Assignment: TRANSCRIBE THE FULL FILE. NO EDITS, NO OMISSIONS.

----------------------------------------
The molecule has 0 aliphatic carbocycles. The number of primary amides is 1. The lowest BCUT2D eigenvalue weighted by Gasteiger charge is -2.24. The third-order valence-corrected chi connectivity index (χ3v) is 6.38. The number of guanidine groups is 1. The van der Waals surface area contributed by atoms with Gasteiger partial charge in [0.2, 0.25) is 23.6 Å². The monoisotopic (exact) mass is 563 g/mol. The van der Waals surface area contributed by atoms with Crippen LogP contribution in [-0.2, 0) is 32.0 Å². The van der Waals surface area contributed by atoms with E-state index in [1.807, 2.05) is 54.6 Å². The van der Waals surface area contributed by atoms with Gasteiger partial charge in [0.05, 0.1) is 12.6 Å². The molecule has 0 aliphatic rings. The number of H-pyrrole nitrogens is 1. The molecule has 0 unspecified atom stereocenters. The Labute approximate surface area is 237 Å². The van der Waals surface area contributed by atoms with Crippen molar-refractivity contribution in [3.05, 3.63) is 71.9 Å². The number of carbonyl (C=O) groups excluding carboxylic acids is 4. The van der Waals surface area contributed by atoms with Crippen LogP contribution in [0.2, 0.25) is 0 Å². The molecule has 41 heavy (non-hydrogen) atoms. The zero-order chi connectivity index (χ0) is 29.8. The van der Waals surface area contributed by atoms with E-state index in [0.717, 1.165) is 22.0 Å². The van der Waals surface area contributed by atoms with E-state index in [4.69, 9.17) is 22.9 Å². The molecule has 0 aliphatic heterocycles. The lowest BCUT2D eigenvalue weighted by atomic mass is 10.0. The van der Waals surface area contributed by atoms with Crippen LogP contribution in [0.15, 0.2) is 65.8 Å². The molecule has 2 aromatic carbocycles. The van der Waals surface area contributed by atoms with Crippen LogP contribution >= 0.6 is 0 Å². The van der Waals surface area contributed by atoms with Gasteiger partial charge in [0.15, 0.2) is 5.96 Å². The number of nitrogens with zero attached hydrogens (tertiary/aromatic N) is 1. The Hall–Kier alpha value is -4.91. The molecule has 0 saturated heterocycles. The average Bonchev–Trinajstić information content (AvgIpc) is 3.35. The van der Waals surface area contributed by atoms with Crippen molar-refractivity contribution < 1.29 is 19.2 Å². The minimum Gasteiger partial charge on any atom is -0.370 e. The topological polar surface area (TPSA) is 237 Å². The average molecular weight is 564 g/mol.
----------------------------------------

The molecule has 0 aliphatic carbocycles. The number of primary amides is 1. The lowest BCUT2D eigenvalue weighted by Gasteiger charge is -2.24. The third-order valence-corrected chi connectivity index (χ3v) is 6.38. The number of guanidine groups is 1. The van der Waals surface area contributed by atoms with Gasteiger partial charge in [0.2, 0.25) is 23.6 Å². The monoisotopic (exact) mass is 563 g/mol. The van der Waals surface area contributed by atoms with Crippen LogP contribution in [-0.2, 0) is 32.0 Å². The van der Waals surface area contributed by atoms with E-state index in [1.807, 2.05) is 54.6 Å². The van der Waals surface area contributed by atoms with Gasteiger partial charge in [0.05, 0.1) is 12.6 Å². The molecule has 0 aliphatic rings. The number of H-pyrrole nitrogens is 1. The molecule has 0 unspecified atom stereocenters. The Labute approximate surface area is 237 Å². The van der Waals surface area contributed by atoms with Crippen molar-refractivity contribution in [3.05, 3.63) is 71.9 Å². The number of carbonyl (C=O) groups excluding carboxylic acids is 4. The van der Waals surface area contributed by atoms with Crippen LogP contribution in [0.2, 0.25) is 0 Å². The molecule has 41 heavy (non-hydrogen) atoms. The zero-order chi connectivity index (χ0) is 29.8. The van der Waals surface area contributed by atoms with E-state index in [0.717, 1.165) is 22.0 Å². The van der Waals surface area contributed by atoms with E-state index in [4.69, 9.17) is 22.9 Å². The molecule has 0 aliphatic heterocycles. The lowest BCUT2D eigenvalue weighted by atomic mass is 10.0. The van der Waals surface area contributed by atoms with Crippen LogP contribution in [0.15, 0.2) is 65.8 Å². The molecule has 2 aromatic carbocycles. The van der Waals surface area contributed by atoms with Crippen LogP contribution >= 0.6 is 0 Å². The van der Waals surface area contributed by atoms with Gasteiger partial charge in [0.15, 0.2) is 5.96 Å². The number of nitrogens with zero attached hydrogens (tertiary/aromatic N) is 1. The Hall–Kier alpha value is -4.91. The molecule has 0 saturated heterocycles. The average Bonchev–Trinajstić information content (AvgIpc) is 3.35. The van der Waals surface area contributed by atoms with Crippen molar-refractivity contribution < 1.29 is 19.2 Å². The minimum Gasteiger partial charge on any atom is -0.370 e. The topological polar surface area (TPSA) is 237 Å². The average molecular weight is 564 g/mol.